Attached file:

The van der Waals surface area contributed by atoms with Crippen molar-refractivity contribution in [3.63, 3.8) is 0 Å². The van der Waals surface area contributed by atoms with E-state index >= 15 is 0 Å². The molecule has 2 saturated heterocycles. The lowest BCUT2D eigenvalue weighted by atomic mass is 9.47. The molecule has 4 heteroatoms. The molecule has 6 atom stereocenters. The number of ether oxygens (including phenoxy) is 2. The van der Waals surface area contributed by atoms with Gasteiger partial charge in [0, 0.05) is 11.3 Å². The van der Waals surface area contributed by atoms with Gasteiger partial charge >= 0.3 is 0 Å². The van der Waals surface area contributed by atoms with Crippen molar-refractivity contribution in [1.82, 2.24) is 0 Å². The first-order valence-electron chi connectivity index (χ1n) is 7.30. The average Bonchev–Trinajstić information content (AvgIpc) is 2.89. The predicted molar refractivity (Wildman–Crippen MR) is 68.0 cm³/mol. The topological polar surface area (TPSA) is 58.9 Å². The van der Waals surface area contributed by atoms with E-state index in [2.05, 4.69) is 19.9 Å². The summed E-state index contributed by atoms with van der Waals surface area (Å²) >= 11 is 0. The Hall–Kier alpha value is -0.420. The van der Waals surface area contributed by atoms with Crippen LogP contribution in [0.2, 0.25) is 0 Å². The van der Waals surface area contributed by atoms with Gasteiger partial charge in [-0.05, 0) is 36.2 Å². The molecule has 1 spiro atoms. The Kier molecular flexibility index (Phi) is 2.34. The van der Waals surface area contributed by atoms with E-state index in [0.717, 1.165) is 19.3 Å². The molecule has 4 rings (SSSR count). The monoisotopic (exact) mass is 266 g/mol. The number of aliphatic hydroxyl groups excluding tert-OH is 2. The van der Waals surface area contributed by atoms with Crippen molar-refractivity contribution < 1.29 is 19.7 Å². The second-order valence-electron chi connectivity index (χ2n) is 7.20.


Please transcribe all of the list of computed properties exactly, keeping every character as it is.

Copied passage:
The van der Waals surface area contributed by atoms with Crippen molar-refractivity contribution in [3.63, 3.8) is 0 Å². The van der Waals surface area contributed by atoms with E-state index >= 15 is 0 Å². The molecule has 2 saturated heterocycles. The lowest BCUT2D eigenvalue weighted by atomic mass is 9.47. The molecule has 4 heteroatoms. The molecule has 6 atom stereocenters. The number of ether oxygens (including phenoxy) is 2. The van der Waals surface area contributed by atoms with Gasteiger partial charge in [0, 0.05) is 11.3 Å². The van der Waals surface area contributed by atoms with Gasteiger partial charge >= 0.3 is 0 Å². The van der Waals surface area contributed by atoms with Crippen molar-refractivity contribution in [1.82, 2.24) is 0 Å². The first-order valence-electron chi connectivity index (χ1n) is 7.30. The average Bonchev–Trinajstić information content (AvgIpc) is 2.89. The predicted molar refractivity (Wildman–Crippen MR) is 68.0 cm³/mol. The topological polar surface area (TPSA) is 58.9 Å². The van der Waals surface area contributed by atoms with E-state index in [2.05, 4.69) is 19.9 Å². The summed E-state index contributed by atoms with van der Waals surface area (Å²) >= 11 is 0. The Hall–Kier alpha value is -0.420. The van der Waals surface area contributed by atoms with Crippen LogP contribution in [0.2, 0.25) is 0 Å². The van der Waals surface area contributed by atoms with Gasteiger partial charge in [-0.05, 0) is 36.2 Å². The molecule has 1 spiro atoms. The Kier molecular flexibility index (Phi) is 2.34. The van der Waals surface area contributed by atoms with E-state index in [0.717, 1.165) is 19.3 Å². The molecule has 4 rings (SSSR count). The monoisotopic (exact) mass is 266 g/mol. The number of aliphatic hydroxyl groups excluding tert-OH is 2. The van der Waals surface area contributed by atoms with Crippen molar-refractivity contribution < 1.29 is 19.7 Å². The second-order valence-electron chi connectivity index (χ2n) is 7.20.